Arbitrary-order Hybrid Finite-Element Methods for Geophysical Flows

Wednesday, Nov. 5, 2014, 2–3:30 p.m., Bldg. 50A, Room 5132

Jorge Guerra, UC Davis

A new geophysical fluid simulation dynamical core is described with an emphasis on vertical motion.The underlying technology is briefly discussed, including a novel Hybrid Finite Element Method (HFEM) vertical coordinate coupled with high-order Implicit/Explicit (IMEX) time integration to control vertically propagating sound waves. Here, we show results from a suite of Mesoscale testing cases from the literature that demonstrate the accuracy, performance, and properties of our method on regular Cartesian meshes. The test cases include wave propagation behavior, Kelvin-Helmholtz instabilities, and flow interaction with topography. Here we show that high order staggered vertical grids reduce errors that are typical in other vertical discretizations. However, we also discuss the need to incorporate methods of stabilization beyond the inclusion of diffusion operators in the vertical direction.

A Stochastic Description of Fluctuations and Polarity Reversals in the Earth's Magnetic Field

Wednesday, Nov. 5, 3:30–4:30 p.m., 939 Evans Hall, UC Berkeley

Bruce Buffett, University of California, Berkeley

The Earth's magnetic field must be continuously regenerated by convection in the liquid metal core to overcome persistent losses due to ohmic decay. Numerical models are capable of producing a self-sustaining magnetic field, but computational limitations prevent solutions with realistic physical properties. Consequently, efforts to apply these models to geological records of the magnetic field are open to question. An alternative approach relies on a stochastic model, which takes advantage of a separate of time scales between short-period convection fluctuations and long-period variations in the dipole field. A stochastic model is constructed from geological observations to provide a simple interpretation of magnetic reversals. Allowing for correlated noise in the stochastic model offers insights into the lifetime of convective eddies in the liquid metal core.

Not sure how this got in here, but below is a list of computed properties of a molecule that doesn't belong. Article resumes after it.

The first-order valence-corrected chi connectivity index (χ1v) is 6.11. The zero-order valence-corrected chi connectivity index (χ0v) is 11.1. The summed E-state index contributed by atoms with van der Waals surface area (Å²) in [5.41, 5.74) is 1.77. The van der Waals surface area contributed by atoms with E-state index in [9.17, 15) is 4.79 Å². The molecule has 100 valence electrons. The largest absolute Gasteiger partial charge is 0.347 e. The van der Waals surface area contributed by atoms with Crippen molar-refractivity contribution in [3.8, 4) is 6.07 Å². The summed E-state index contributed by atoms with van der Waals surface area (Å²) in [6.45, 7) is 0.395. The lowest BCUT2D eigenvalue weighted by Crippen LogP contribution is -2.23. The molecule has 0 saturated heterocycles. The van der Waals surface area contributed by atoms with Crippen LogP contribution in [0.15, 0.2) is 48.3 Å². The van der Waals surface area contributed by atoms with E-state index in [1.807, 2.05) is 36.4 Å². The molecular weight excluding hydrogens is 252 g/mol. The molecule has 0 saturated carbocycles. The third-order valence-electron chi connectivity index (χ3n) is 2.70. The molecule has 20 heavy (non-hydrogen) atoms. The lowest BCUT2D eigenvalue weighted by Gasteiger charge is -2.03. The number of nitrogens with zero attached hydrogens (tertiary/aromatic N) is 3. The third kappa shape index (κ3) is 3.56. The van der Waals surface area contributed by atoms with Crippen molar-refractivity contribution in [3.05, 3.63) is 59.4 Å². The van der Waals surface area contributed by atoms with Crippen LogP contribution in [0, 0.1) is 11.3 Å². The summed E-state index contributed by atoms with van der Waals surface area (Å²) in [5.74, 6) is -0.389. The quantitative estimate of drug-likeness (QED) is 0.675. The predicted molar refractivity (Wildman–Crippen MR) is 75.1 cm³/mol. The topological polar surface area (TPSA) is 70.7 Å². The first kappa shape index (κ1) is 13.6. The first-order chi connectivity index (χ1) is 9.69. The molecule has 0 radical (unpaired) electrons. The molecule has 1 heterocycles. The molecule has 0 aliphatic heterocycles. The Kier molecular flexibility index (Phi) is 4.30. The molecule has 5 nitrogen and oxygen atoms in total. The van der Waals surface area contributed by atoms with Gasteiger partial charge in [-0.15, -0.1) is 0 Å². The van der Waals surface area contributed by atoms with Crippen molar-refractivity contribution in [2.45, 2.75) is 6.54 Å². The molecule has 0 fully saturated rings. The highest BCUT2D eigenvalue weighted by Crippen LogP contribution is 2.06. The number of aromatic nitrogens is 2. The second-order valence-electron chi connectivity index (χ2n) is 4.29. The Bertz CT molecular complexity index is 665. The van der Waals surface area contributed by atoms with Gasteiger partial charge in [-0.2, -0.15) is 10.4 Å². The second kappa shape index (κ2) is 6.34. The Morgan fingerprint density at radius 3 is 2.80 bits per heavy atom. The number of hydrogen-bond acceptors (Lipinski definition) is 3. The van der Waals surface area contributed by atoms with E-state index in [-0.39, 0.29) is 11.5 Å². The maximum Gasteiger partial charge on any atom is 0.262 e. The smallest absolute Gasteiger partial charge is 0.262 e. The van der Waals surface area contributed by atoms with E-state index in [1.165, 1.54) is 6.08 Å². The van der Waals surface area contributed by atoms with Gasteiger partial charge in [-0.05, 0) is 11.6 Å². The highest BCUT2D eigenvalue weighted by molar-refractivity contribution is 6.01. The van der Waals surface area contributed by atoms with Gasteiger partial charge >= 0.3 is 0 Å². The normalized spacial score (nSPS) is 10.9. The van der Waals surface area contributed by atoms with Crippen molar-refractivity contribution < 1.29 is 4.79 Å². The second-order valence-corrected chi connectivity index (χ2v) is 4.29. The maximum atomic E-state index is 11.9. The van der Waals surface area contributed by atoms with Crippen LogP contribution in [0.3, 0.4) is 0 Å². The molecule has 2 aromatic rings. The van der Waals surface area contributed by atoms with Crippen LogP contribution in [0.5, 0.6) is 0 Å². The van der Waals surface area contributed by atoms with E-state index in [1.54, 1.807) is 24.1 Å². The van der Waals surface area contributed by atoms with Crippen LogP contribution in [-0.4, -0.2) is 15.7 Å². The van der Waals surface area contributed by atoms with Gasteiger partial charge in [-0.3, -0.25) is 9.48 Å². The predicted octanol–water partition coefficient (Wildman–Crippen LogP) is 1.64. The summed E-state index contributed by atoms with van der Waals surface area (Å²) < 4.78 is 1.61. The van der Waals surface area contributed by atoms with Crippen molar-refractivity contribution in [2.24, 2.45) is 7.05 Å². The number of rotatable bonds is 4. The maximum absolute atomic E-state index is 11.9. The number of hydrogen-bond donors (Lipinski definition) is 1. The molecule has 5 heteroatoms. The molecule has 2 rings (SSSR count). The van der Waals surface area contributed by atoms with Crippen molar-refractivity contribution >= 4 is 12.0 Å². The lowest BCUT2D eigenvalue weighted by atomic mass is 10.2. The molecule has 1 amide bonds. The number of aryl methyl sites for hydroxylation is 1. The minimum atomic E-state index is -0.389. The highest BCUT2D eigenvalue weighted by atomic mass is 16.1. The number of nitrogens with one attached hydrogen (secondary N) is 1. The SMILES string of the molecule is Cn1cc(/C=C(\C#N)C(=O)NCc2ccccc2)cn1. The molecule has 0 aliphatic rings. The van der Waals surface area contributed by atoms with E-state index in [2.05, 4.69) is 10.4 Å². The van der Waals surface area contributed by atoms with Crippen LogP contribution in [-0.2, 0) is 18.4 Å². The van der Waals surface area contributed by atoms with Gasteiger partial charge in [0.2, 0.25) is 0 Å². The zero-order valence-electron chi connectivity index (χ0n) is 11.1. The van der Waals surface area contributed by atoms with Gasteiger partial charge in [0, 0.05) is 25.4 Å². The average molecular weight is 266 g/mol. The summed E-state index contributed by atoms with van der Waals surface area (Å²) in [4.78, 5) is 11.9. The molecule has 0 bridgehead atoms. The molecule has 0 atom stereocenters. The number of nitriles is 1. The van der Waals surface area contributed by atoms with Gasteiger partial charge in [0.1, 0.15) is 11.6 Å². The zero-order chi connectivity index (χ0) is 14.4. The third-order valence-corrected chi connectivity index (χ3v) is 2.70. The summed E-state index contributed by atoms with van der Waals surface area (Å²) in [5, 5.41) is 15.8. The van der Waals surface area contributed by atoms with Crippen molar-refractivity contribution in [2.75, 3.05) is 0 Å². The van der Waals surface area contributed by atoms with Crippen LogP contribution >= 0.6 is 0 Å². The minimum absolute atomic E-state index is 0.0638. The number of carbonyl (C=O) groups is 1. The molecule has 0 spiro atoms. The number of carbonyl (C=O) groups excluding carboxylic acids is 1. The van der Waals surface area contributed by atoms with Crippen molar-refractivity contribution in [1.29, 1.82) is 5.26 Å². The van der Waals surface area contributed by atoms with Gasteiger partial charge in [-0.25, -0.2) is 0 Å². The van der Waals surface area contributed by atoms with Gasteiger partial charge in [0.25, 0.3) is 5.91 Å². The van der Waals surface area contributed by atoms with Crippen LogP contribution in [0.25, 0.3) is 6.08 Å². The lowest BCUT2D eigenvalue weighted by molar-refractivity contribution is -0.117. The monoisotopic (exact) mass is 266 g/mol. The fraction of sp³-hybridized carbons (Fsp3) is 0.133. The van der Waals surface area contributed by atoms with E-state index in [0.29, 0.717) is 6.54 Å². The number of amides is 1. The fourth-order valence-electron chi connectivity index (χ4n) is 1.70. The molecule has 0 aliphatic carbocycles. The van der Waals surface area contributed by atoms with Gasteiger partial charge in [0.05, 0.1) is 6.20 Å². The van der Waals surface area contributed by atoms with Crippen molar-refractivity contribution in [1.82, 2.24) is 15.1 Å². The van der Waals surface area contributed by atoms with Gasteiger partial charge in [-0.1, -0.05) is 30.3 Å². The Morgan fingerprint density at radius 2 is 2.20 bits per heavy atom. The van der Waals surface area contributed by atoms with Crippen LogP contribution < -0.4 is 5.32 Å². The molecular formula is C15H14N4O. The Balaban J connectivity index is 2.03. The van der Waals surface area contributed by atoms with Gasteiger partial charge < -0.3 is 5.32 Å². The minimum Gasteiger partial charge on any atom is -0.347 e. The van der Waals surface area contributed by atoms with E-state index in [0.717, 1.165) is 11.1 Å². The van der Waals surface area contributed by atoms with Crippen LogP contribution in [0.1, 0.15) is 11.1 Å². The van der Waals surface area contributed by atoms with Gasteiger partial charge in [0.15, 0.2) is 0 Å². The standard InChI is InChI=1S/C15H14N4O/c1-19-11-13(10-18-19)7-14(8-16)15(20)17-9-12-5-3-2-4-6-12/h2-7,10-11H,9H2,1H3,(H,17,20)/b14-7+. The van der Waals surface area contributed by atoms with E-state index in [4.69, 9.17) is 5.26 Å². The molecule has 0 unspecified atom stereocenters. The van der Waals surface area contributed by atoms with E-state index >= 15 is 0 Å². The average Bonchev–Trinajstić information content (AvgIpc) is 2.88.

Improved Post Hoc Analysis via Lagrangian Representations

Thursday, Nov. 6, 2014, 12–1 p.m., Bldg. 50F, Room 1647

Alex Agranovsky, University of California, Davis

Fluid mechanics considers two frames of reference for an observer watching a flow field: Eulerian and Lagrangian. The former is the frame of reference traditionally used for flow analysis, and involves extracting particle trajectories based on a vector field. With this work, we explore the opportunities that arise when considering these trajectories from the Lagrangian frame of reference. Specifically, we consider a form where flows are extracted in situ and then used for subsequent post hoc analysis. We believe this alternate, Lagrangian-based form will be increasingly useful, because the Eulerian frame of reference is sensitive to temporal frequency, and architectural trends are causing temporal frequency to drop rapidly on modern supercomputers. We support our viewpoint by running a series of experiments, which demonstrate the Lagrangian form can be more accurate, require less I/O, and be faster when compared to traditional advection.

Link of the Week: What's in a (Supercomputer) Name?

Ever wondered how NERSC supercomputers get their names? Services Department Head Katie Antypas explains the how and why behind computer names like "Hopper" and "Carver." In the piece she relates an interesting story about kids, computers and why names matter. »Read more.